It is essential that the public has clarity and confidence over the proper use of public funds and impartiality of the civil service and as such I look forward to your response.


In light of the obvious public interest in this matter I am releasing a copy of this letter to the media.

Yours sincerely,



Michael Dugher MP

Shadow Minister for the Cabinet Office

George Eaton is political editor of the New Statesman.

Photo: Getty Images
Show Hide image

Autumn Statement 2015: George Osborne abandons his target

How will George Osborne close the deficit after his U-Turns? Answer: he won't, of course. 

“Good governments U-Turn, and U-Turn frequently.” That’s Andrew Adonis’ maxim, and George Osborne borrowed heavily from him today, delivering two big U-Turns, on tax credits and on police funding. There will be no cuts to tax credits or to the police.

The Office for Budget Responsibility estimates that, in total, the government gave away £6.2 billion next year, more than half of which is the reverse to tax credits.

Osborne claims that he will still deliver his planned £12bn reduction in welfare. But, as I’ve written before, without cutting tax credits, it’s difficult to see how you can get £12bn out of the welfare bill. Here’s the OBR’s chart of welfare spending:

The government has already promised to protect child benefit and pension spending – in fact, it actually increased pensioner spending today. So all that’s left is tax credits. If the government is not going to cut them, where’s the £12bn come from?

A bit of clever accounting today got Osborne out of his hole. The Universal Credit, once it comes in in full, will replace tax credits anyway, allowing him to describe his U-Turn as a delay, not a full retreat. But the reality – as the Treasury has admitted privately for some time – is that the Universal Credit will never be wholly implemented. The pilot schemes – one of which, in Hammersmith, I have visited myself – are little more than Potemkin set-ups. Iain Duncan Smith’s Universal Credit will never be rolled out in full. The savings from switching from tax credits to Universal Credit will never materialise.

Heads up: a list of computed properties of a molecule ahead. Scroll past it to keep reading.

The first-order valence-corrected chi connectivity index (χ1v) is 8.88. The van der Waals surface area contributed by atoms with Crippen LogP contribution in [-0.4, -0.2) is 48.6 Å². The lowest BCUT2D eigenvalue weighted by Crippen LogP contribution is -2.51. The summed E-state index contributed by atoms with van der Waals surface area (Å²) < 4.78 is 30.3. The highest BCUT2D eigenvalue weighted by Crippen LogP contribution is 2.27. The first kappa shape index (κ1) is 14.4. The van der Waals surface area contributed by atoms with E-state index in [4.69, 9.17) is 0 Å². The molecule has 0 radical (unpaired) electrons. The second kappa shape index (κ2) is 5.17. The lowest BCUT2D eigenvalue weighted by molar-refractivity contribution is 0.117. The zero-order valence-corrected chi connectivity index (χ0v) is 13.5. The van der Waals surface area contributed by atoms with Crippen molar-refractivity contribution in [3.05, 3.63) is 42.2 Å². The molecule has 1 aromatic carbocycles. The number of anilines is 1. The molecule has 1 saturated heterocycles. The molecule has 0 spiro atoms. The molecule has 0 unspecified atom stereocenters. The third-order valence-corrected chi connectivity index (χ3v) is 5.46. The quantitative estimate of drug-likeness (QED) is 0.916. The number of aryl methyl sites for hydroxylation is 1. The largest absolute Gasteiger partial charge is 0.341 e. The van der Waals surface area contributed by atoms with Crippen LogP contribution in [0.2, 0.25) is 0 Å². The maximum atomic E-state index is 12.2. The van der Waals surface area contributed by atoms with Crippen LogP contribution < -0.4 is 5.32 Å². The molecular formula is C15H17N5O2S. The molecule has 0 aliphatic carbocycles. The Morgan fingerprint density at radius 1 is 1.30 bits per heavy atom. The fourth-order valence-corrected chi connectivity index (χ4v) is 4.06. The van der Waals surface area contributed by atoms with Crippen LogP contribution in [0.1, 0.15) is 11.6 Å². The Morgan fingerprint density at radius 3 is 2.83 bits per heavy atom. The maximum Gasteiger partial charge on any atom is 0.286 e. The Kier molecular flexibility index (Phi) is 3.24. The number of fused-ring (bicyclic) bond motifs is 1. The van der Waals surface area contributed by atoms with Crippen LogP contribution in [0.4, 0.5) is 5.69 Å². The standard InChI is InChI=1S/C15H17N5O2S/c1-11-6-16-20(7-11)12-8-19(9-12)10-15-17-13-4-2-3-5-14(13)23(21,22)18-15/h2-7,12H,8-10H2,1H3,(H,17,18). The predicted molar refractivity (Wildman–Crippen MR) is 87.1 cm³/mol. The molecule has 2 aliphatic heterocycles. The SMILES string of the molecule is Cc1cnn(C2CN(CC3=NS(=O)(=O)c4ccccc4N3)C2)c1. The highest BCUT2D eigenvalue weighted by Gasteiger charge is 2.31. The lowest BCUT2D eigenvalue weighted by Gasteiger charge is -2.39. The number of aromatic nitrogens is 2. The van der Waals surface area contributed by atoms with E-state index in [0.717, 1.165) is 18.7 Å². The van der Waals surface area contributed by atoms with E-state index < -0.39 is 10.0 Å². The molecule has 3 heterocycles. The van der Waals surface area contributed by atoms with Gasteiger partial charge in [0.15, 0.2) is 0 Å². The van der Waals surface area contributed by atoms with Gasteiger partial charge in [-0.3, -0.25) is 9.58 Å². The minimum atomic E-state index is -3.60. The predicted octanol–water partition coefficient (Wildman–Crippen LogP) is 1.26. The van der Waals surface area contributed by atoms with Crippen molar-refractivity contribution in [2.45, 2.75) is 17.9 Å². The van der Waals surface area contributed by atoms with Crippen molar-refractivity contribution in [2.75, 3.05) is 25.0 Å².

The £12bn is smaller, too, than it was this time last week. Instead of cutting £12bn from the welfare budget by 2017-8, the government will instead cut £12bn by the end of the parliament – a much smaller task.

That’s not to say that the cuts to departmental spending and welfare will be painless – far from it. Employment Support Allowance – what used to be called incapacity benefit and severe disablement benefit – will be cut down to the level of Jobseekers’ Allowance, while the government will erect further hurdles to claimants. Cuts to departmental spending will mean a further reduction in the numbers of public sector workers.  But it will be some way short of the reductions in welfare spending required to hit Osborne’s deficit reduction timetable.

So, where’s the money coming from? The answer is nowhere. What we'll instead get is five more years of the same: increasing household debt, austerity largely concentrated on the poorest, and yet more borrowing. As the last five years proved, the Conservatives don’t need to close the deficit to be re-elected. In fact, it may be that having the need to “finish the job” as a stick to beat Labour with actually helped the Tories in May. They have neither an economic imperative nor a political one to close the deficit. 

Stephen Bush is editor of the Staggers, the New Statesman’s political blog.